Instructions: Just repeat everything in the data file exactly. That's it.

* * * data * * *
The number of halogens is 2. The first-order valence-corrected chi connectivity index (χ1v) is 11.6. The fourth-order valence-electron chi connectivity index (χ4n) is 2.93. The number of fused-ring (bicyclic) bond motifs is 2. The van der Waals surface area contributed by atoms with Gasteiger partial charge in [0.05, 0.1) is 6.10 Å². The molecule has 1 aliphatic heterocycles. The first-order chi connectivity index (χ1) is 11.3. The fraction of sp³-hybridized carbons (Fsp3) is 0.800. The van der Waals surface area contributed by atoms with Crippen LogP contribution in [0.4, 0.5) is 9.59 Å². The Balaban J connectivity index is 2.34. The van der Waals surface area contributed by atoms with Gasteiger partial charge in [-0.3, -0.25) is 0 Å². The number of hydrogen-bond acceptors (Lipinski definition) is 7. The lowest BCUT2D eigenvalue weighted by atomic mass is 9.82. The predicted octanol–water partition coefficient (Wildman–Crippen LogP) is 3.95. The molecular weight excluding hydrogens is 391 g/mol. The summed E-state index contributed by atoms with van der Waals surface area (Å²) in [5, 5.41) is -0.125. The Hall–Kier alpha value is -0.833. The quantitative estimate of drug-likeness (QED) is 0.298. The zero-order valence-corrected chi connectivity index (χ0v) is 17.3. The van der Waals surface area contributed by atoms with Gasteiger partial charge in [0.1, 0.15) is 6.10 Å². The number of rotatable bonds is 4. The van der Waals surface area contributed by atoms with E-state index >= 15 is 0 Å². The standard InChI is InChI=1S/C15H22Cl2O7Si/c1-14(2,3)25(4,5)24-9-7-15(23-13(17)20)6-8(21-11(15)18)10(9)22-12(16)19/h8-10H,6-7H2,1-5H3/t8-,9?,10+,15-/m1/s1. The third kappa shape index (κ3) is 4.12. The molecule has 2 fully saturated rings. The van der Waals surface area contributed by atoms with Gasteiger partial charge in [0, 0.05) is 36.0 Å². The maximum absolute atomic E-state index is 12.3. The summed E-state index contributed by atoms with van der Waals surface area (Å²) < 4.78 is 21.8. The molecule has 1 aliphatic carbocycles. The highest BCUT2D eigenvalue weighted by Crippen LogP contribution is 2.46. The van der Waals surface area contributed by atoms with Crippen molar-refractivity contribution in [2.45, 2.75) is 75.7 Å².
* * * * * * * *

The number of halogens is 2. The first-order valence-corrected chi connectivity index (χ1v) is 11.6. The fourth-order valence-electron chi connectivity index (χ4n) is 2.93. The number of fused-ring (bicyclic) bond motifs is 2. The van der Waals surface area contributed by atoms with Gasteiger partial charge in [0.05, 0.1) is 6.10 Å². The molecule has 1 aliphatic heterocycles. The first-order chi connectivity index (χ1) is 11.3. The fraction of sp³-hybridized carbons (Fsp3) is 0.800. The van der Waals surface area contributed by atoms with Crippen LogP contribution in [0.4, 0.5) is 9.59 Å². The Balaban J connectivity index is 2.34. The van der Waals surface area contributed by atoms with Gasteiger partial charge in [-0.3, -0.25) is 0 Å². The number of hydrogen-bond acceptors (Lipinski definition) is 7. The lowest BCUT2D eigenvalue weighted by atomic mass is 9.82. The predicted octanol–water partition coefficient (Wildman–Crippen LogP) is 3.95. The molecular weight excluding hydrogens is 391 g/mol. The summed E-state index contributed by atoms with van der Waals surface area (Å²) in [5, 5.41) is -0.125. The Hall–Kier alpha value is -0.833. The quantitative estimate of drug-likeness (QED) is 0.298. The zero-order valence-corrected chi connectivity index (χ0v) is 17.3. The van der Waals surface area contributed by atoms with Gasteiger partial charge in [0.1, 0.15) is 6.10 Å². The number of rotatable bonds is 4. The van der Waals surface area contributed by atoms with E-state index >= 15 is 0 Å². The standard InChI is InChI=1S/C15H22Cl2O7Si/c1-14(2,3)25(4,5)24-9-7-15(23-13(17)20)6-8(21-11(15)18)10(9)22-12(16)19/h8-10H,6-7H2,1-5H3/t8-,9?,10+,15-/m1/s1. The third kappa shape index (κ3) is 4.12. The molecule has 2 fully saturated rings. The van der Waals surface area contributed by atoms with Gasteiger partial charge in [0, 0.05) is 36.0 Å². The maximum absolute atomic E-state index is 12.3. The summed E-state index contributed by atoms with van der Waals surface area (Å²) < 4.78 is 21.8. The molecule has 1 aliphatic carbocycles. The highest BCUT2D eigenvalue weighted by Crippen LogP contribution is 2.46. The van der Waals surface area contributed by atoms with Crippen molar-refractivity contribution in [2.45, 2.75) is 75.7 Å².